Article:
I went to church and sat there cold and unmoved. I couldn’t pray. I couldn’t sing. I couldn’t raise my hands. I was without my dad, without much faith and without answers.

I tried to carry on and hold it all together for Brandon. There was no way he should have to come home to a crying bride. I wanted to be everything he deserved and didn’t want either of us to miss this time of just-wedded bliss. I put on the smiles and kept up a sunny disposition but all the while, I was living a secret, solitary, dark existence.

I went to church and sat there cold and unmoved. I couldn’t pray. I couldn’t sing. I couldn’t raise my hands. I was without my dad, without much faith and without answers.

I decided I would give the GriefShare Ministry a chance at my heart and went on a Monday night. It was OK. I wasn’t really clear as to how being in the room with other grievers talking about our feelings was going to help. But I kept going. At least it felt like something positive.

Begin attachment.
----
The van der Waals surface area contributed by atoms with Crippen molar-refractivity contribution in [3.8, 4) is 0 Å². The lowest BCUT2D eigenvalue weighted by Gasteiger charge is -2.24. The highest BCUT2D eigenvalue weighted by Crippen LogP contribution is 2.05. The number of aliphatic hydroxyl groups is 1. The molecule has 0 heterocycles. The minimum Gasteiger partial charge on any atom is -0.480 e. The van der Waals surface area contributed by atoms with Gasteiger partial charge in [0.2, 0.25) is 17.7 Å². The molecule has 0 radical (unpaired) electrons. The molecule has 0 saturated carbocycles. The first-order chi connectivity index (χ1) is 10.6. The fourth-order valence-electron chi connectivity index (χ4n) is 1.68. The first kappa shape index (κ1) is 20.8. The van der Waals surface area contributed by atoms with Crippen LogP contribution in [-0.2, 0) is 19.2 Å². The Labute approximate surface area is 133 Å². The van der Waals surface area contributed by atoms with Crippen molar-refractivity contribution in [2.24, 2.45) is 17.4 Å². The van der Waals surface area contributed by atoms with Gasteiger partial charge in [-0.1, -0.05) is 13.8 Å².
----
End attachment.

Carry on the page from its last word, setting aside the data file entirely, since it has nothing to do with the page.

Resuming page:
At about the same time, a co-worker and dear friend lost her baby in the third trimester of her pregnancy and I immediately went into action to be there for her. She was devastated and leaned on my shoulder hard. That was fine with me. I loved her and was in it for the long haul.

Day after day, I tended to my friend. It was one of the more taxing and helpless experiences of my life, watching her carry such a heavy burden and hoping that my mere presence was somehow making a difference. I prayed with her, read Scripture and cried with her. Sometimes we just sat in silence. Time is a pruning.

As the months passed and I walked the long painful road with my friend, I rather expected that it should have been tiring. But that is when something surprising began to happen. I could feel strength rise up inside me. I didn’t really recognize it. It felt new and unfamiliar. I had to conclude: I was changing.